Beachfront in Siraf
|Time zone||IRST (UTC+3:30)|
|• Summer (DST)||IRDT (UTC+4:30)|
Siraf was according to a legend an ancient Sassanid port, destroyed around 970 CE, which was located on the north shore of the Persian Gulf in what is now the Iranian province of Bushehr. Its ruins are approximately 220 km east of Bushire and 380 km west of Bandar Abbas,30 km east from Kangan city. Siraf controlled three ports: Bandar-e-Taheri, Bandar-e-Kangan and Bandar-e-Dayer. The Persian Gulf was used as a shipping route between the Arabian Peninsula and India over the Arabian Sea. Small boats, such as dhows, could also make the long journey by staying close to the coast and keeping land in sight.
According to David Whitehouse, one of the first archaeologists to excavate the ancient ruins of Siraf, marine trade between the Persian Gulf and Far East lands began to flourish at this port because of the vast expansion of trade in consumer goods and luxury items at the time. The first contact between a site some time identified as Siraf and China occurred in 185 CE. However, over time trade routes shifted to the Red Sea and Siraf was forgotten. Siraf as a port was founded in the 9th century, and the continued its trade activity till the 15th century, then fell into rapid decline.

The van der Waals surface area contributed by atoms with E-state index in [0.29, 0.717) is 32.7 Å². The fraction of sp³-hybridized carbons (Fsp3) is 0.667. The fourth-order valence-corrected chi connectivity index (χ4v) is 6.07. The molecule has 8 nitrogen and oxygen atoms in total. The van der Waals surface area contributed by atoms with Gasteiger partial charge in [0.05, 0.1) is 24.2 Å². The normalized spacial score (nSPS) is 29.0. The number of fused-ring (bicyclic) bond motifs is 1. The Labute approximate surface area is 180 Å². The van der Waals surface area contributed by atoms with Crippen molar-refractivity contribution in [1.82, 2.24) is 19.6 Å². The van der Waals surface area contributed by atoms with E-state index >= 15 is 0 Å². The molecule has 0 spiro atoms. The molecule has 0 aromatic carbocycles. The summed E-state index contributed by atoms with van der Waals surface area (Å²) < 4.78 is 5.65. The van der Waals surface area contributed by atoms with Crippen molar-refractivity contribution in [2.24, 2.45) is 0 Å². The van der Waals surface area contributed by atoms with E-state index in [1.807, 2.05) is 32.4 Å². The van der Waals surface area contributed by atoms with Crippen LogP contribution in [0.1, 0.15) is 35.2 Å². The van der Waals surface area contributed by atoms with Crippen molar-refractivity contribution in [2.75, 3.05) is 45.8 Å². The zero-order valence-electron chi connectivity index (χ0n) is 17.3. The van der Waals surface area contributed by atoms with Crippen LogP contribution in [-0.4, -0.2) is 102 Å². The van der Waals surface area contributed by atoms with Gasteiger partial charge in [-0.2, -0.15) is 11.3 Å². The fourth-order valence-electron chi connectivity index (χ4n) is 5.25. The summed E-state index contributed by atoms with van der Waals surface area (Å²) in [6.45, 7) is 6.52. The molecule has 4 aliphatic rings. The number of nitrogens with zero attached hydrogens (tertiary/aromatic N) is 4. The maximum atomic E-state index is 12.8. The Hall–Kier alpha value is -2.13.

The historical importance of Siraf to ancient trade is only now being realized. Discovered there in past archaeological excavations are ivory objects from east Africa, pieces of stone from India, and lapis from Afghanistan. Siraf dates back to the Parthian era.
David Whitehouse also found evidence that the earliest mosque at Siraf dates to the 9th century and there are remains from the Parthian and Sassanid eras not far from the city. He found ruins of a congregational mosque surrounded by many smaller mosques. There are ruins of the luxurious houses of extremely rich traders who made their wealth through the port's success. Siraf served an international clientele of merchants including those from South India ruled by the Western Chalukyas dynasty who were feasted by wealthy local merchants during business visits. An indicator of the Indian merchants' importance in Siraf comes from records describing dining plates reserved for them. There is historical evidence of Sassanian maritime trade with the Gulf of Cambay in the modern day province of Gujarat, as fragments of Indian red polished ware, of predominantly Gujarati provenance dating to the 5th and 6th centuries were found on coastal sites on the northern shores of the Persian Gulf, and especially at Siraf.
Siraf has not yet been registered on the list of national heritage sites of Iran. This is needed so that it will be preserved and maintained in the future.
- Bandar Siraf, a city in Iran.
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Maritime contacts between Gujarat and the Persian Gulf region reach back to the period of Indus Valley civilization (ca. 2500-1500 B.C.E.), with the site of the port of Lothal at the head of the Gulf of Cambay, as well as other excavations in Gujarat, revealing the extent of Gujarat’s earliest commercial contacts with the west (Rao, pp. 39-78, 114-26; Dani and Masson, pp. 312-18).
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